Researchers at the National Institute of Standards and Technology (NIST) and the NIH say they have developed a shape-shifting probe, which is capable of sensitive, high-resolution remote biological sensing that is not possible with current technology. If eventually put into widespread use, the probe, about one-hundredth as wide as a human hair, could have a major impact on research in medicine, chemistry, and biology and might be used in clinical diagnostics, according to the scientists.

To date, most efforts to image highly localized biochemical conditions such as abnormal pH and ion concentration, which are critical markers for many disorders, rely on various nanosensors that are probed using light at optical frequencies. But the sensitivity and resolution of the resulting optical signals decrease rapidly with increasing depth into the body. That has limited most applications to less obscured, more optically accessible regions.

The new probe devices, described in an article (“Shape-changing magnetic assemblies as high-sensitivity NMR-readable nanoprobes”) in Nature, reportedly are not subject to those limitations. They make it possible to detect and measure localized conditions on the molecular scale deep within tissues, and to observe how they change in real time.

“Our design is based on completely different operating principles,” says NIST's Gary Zabow, Ph.D., who led the research with colleagues at the NIH. “Instead of optically based sensing, the shape-changing probes are designed to operate in the radio frequency (RF) spectrum, specifically to be detectable with standard nuclear magnetic resonance (NMR) or magnetic resonance imaging (MRI) equipment. In these RF ranges, signals are, for example, not appreciably weakened by intervening biological materials.”

As a result, they can get strong, distinctive signals from small dimensions at substantial depths or in other locations impossible to probe with optically based sensors, notes Dr. Zabos.

“The sensors can be made from biocompatible materials, are themselves detectable down to low concentrations, and offer potential responsive NMR spectral shifts that are close to a million times greater than those of traditional magnetic resonance spectroscopies,” wrote the investigators.

The novel devices, called geometrically encoded magnetic sensors (GEMs), are microengineered metal-gel sandwiches about 5 to 10 times smaller than a single red blood cell. Each consists of two separate magnetic disks that range from 0.5 to 2 micrometers in diameter and are just tens of nanometers.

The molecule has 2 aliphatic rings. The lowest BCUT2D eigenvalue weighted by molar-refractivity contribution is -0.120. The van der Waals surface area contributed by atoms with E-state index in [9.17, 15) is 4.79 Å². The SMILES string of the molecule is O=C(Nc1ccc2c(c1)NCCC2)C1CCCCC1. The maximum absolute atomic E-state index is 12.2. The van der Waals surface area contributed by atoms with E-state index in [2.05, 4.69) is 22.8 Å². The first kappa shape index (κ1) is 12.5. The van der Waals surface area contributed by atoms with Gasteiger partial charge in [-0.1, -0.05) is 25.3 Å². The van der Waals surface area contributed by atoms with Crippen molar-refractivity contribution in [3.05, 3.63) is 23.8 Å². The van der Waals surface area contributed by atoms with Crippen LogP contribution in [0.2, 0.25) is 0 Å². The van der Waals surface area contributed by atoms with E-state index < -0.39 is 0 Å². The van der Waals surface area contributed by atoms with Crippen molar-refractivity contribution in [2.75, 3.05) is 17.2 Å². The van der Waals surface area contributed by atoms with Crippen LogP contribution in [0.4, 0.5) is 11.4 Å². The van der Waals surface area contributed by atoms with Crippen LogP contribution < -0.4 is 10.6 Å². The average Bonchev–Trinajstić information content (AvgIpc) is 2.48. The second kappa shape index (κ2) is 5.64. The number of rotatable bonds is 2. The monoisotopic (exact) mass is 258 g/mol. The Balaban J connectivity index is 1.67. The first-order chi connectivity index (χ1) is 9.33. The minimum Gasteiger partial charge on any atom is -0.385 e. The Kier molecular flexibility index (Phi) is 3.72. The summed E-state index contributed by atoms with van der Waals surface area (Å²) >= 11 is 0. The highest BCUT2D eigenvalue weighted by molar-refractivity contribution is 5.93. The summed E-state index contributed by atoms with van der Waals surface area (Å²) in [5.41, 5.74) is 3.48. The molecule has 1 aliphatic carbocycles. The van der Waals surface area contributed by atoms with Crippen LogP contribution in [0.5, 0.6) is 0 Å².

Between the disks is a spacer layer of hydrogel, a polymer network that can absorb water and expand significantly; the amount of expansion depends on the chemical properties of the gel and the environment around it. Conversely, it can also shrink in response to changing local conditions. Swelling or shrinking of the gel changes the distance (and hence, the magnetic field strength) between the two disks, and that, in turn, changes the frequency at which the protons in water molecules around and inside the gel resonate in response to radio-frequency radiation.

In the experiments reported in Nature, the scientists tested the sensors in solutions of varying pH, in solutions with ion concentration gradients, and in a liquid growth medium containing living canine kidney cells as their metabolism went from normal to nonfunctional in the absence of oxygen. That phenomenon caused the growth medium to acidify, and the change over time was sensed by the GEMs and recorded through real-time shifting in resonant frequencies. Even for the un-optimized, first-generation probes used, the frequency shifts resulting from changes in pH were easily resolvable and orders of magnitude larger than any equivalent frequency shifting observed through traditional magnetic resonance spectroscopy approaches.

“The idea is that you could design different sensors to measure different things, effectively measuring a panel of potential biomarkers simultaneously, rather than just one, to better differentiate between different pathologies,” explains Dr. Zabow. “We think that these sensors can potentially be adapted to measure a variety of different biomarkers, possibly including things such as glucose, local temperatures, various ion concentrations, possibly the presence or absence of various enzymes and so forth.”
 








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